The COVID-19 pandemic is having a huge impact on our society and economy but what are the implications for the nation’s health and how might it affect health inequalities?
Catch up on our webinar, recorded on the 12 August, where we discussed the pandemic’s implications for health and health inequalities. In this webinar we shared our learning so far, focusing on groups of people who have been particularly affected such as young people and Black and minority ethnic groups.
We examined the unequal impact of the pandemic, and the measures taken to control it as well as the priorities for local and national recovery.
And, as we move towards post-COVID-19 recovery, we explored what is needed to address health inequalities and to create the conditions for everyone to live a healthy life.
A subtitled version of this webinar will be available on this page shortly.
Speakers and topics
Speaking on: The impact of the pandemic on communities and black and minority ethnic groups
Muna Abdel Aziz is the Director of Public Health for Salford.
Muna has a medical degree and first started her career in public health in 1992 as an academic. She completed her MD in Sudan, PhD from Cambridge, and is professionally accredited as a specialist in public health in both countries. Muna worked as a Consultant in Public Health in Salford and Sheffield, then three years in the Sudan where she helped establish the National Public Health Institute in her role as Deputy Director.
Muna’s work has covered diverse topics like malaria, maternal and child health, long-term conditions, health impact assessments of industry, mobile health and retention of the health workforce. She led the ‘Health in Business’ programme and ‘Health in Planning’ to champion inclusive growth in Warrington.
Speaking on: A young person’s perspective on the impact of the pandemic
Evie is an illustrator, activist and campaigner.
Their work has a focus on young people’s mental health rights, and LGBTQ+ rights and equalities.
Speaking on: The economic impact of the pandemic and implications for health
Mike Brewer's research has covered aspects of inequality in income and wealth, including the role of the labour market and the impact of personal taxes and the social security system. He also has a long background in using microsimulation methods.
He is the author of a book, What Do We Know And What Should We Do About Inequality?, published by SAGE in 2019.
Speaking on: The impact of the pandemic on national health and health inequalities
Tim joined the Health Foundation in June 2018 as Assistant Director of Strategic Partnerships in the Healthy Lives team, working to address the social determinants of health.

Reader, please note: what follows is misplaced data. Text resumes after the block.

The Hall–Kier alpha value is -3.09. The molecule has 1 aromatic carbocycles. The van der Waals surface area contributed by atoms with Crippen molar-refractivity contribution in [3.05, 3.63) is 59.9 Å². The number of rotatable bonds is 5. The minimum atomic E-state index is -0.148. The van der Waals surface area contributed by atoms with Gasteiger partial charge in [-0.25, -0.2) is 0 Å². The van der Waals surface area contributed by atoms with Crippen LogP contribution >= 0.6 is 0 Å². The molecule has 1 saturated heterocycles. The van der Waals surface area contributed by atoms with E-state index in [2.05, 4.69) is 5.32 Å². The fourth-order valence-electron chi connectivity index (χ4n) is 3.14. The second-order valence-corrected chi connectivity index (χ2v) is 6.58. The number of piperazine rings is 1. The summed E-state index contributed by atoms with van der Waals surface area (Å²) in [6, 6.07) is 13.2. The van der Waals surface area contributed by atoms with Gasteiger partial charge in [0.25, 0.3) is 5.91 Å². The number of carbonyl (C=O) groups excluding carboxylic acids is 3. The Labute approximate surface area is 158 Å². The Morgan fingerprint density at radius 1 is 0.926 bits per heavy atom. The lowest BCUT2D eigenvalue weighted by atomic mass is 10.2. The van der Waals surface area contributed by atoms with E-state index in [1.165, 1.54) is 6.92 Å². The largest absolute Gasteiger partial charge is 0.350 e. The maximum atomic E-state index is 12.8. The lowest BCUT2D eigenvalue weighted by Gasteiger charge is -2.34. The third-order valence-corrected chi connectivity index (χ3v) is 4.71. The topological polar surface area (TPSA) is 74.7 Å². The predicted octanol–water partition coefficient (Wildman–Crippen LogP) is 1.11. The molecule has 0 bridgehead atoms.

Before joining the Health Foundation, Tim worked as Assistant Director and Consultant in Public Health in Thurrock Council where he commissioned a range of health improvement services and worked to strengthen prevention in children’s social care.
He has worked to improve the public's health in a range of public sector organisations in the UK including local authorities, Public Health England, and the Department for International Development. He also has experience of working with charities in Hong Kong and Nepal, where he worked on infectious disease control programmes.
He has an MA in Human Sciences from Oxford, an MPhil in Medical Anthropology from Oxford, and a PhD in Public Health from the University of Hong Kong.
Dr Jennifer Dixon joined the Health Foundation as Chief Executive in October 2013.
Jennifer was Chief Executive of the Nuffield Trust from 2008 to 2013. Prior to this, she was Director of Policy at The King’s Fund and was the policy advisor to the Chief Executive of the National Health Service between 1998 and 2000. Jennifer has undertaken research and written widely on health care reform both in the UK and internationally.
Originally trained in medicine, Jennifer practised mainly paediatric medicine, prior to a career in policy analysis. She has a Master’s in public health and a PhD in health services research from the London School of Hygiene and Tropical Medicine. In 1990–91, Jennifer was a Harkness Fellow in New York.
Jennifer has served as a Board member on several national regulatory bodies: the Health Care Commission 2004–2009; the Audit Commission 2003–2012; and the Care Quality Commission 2013–2016. She has led two national inquiries for government: on the setting up of published ratings of quality of NHS and social care providers in England (2013); and on the setting up of ratings for general practices (2015). She was also a member of the Parliamentary Review Panel for the Welsh Assembly Government advising on the future strategy for the NHS and social care in Wales (2017–2018).
In 2009, Jennifer was elected a fellow of the Royal College of Physicians, and in 2019 was elected as a fellow of the Academy of Medical Sciences. She was awarded a CBE for services to public health in 2013, and a Doctor of Science from Bristol University in 2016. She has held visiting professorships at the London School of Hygiene & Tropical Medicine, the London School of Economics, and Imperial College Business School.
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